About US photovoltaic shipments:
Photovoltaic units or cells convert sunlight to
electricity. A typical cell is made of silicon atoms (crystalline
or amorphous), whose outermost electrons are easily knocked loose
by incoming solar radiation. The flow of loose electrons (guided by
electrostatic fields built into the impure silicon) creates an electric
current; solar cells are therefore similar to transistors or computer
chips in their structure. A typical cell generates about a half volt
of current, so several dozen cells are wired together into a module
to generate enough voltage to charge a 12 volt storage battery (for
example). This technology has great promise, because of its flexibility
and its use of a renewable resource (sunlight), but is still quite
expensive; a 30 Watt panel runs about $300.
The data were taken from a yearly report by BP
(the former British Petroleum company), who obtained the data from
an uncited source. Both individual photovoltaic cells and groups of
cells (modules) are lumped together. The size of the yearly shipment
(akin to the number of units manufactured) is measured in terms of
peak generating capacity (megaWatts in this case) of cells and modules.
Students should recall that the Watt is a measure of power (the capacity
to produce power in this case), whereas Watt multiplied by time is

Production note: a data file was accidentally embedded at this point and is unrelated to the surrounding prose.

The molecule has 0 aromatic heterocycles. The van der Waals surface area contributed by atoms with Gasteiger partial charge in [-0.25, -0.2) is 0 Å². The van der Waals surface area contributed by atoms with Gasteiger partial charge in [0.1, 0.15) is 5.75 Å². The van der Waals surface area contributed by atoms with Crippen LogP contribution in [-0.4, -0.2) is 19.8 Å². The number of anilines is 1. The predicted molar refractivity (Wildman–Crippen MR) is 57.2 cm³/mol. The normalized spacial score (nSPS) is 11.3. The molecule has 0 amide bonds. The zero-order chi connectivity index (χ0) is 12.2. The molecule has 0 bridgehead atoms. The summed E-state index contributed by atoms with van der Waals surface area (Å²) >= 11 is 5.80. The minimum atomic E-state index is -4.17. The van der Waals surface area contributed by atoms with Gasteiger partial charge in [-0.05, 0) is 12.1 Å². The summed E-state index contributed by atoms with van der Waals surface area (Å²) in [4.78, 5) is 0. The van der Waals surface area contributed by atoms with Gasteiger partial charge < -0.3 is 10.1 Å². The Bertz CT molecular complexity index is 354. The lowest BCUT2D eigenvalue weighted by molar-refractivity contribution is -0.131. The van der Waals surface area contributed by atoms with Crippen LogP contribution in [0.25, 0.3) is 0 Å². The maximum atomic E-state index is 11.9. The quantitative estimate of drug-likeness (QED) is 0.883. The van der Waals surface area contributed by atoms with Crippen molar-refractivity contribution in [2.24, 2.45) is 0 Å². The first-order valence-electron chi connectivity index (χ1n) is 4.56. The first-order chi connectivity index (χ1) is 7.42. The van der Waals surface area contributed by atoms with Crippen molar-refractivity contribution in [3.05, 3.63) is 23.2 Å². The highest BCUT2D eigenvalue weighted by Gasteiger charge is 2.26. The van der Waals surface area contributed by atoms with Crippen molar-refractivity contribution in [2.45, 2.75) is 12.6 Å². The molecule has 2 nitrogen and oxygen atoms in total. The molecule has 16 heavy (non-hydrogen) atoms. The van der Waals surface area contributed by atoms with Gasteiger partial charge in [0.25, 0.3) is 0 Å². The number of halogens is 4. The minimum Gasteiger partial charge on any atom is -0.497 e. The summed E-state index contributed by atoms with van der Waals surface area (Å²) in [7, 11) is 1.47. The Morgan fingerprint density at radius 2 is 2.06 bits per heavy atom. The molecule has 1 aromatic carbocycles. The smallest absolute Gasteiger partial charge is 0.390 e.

a measure of energy (like the kiloWatt*hour or kWh).
The time series shows rather constant shipment
throughout the 1980's followed by accelerated shipment in the 1990's.
Overall the time series looks "exponential", but how well
does an exponential model actually fit the data? Students can regress
the data in different ways, and then use the exponential model to
forecast photovoltaic production in the future. Will an exponential
model over- or underestimate future production?
A number of questions can be asked about the nature
of the data. Is photovoltaic production influenced by politics? Who
controlled Congress and the White House during this period, and is
their any correlation with photovoltaic shipments in the US? Why do
photovoltaic shipments show exponential-like growth (what is the cause)?
Students could think about the positive feedback loop associated with
the cost of manufacturing a product; as costs decrease, the market
expands, thereby decreasing unit costs (economy of scale).
Source: BP Amoco (soon to be just BP), Statistical Review of US Energy
2001, page 39.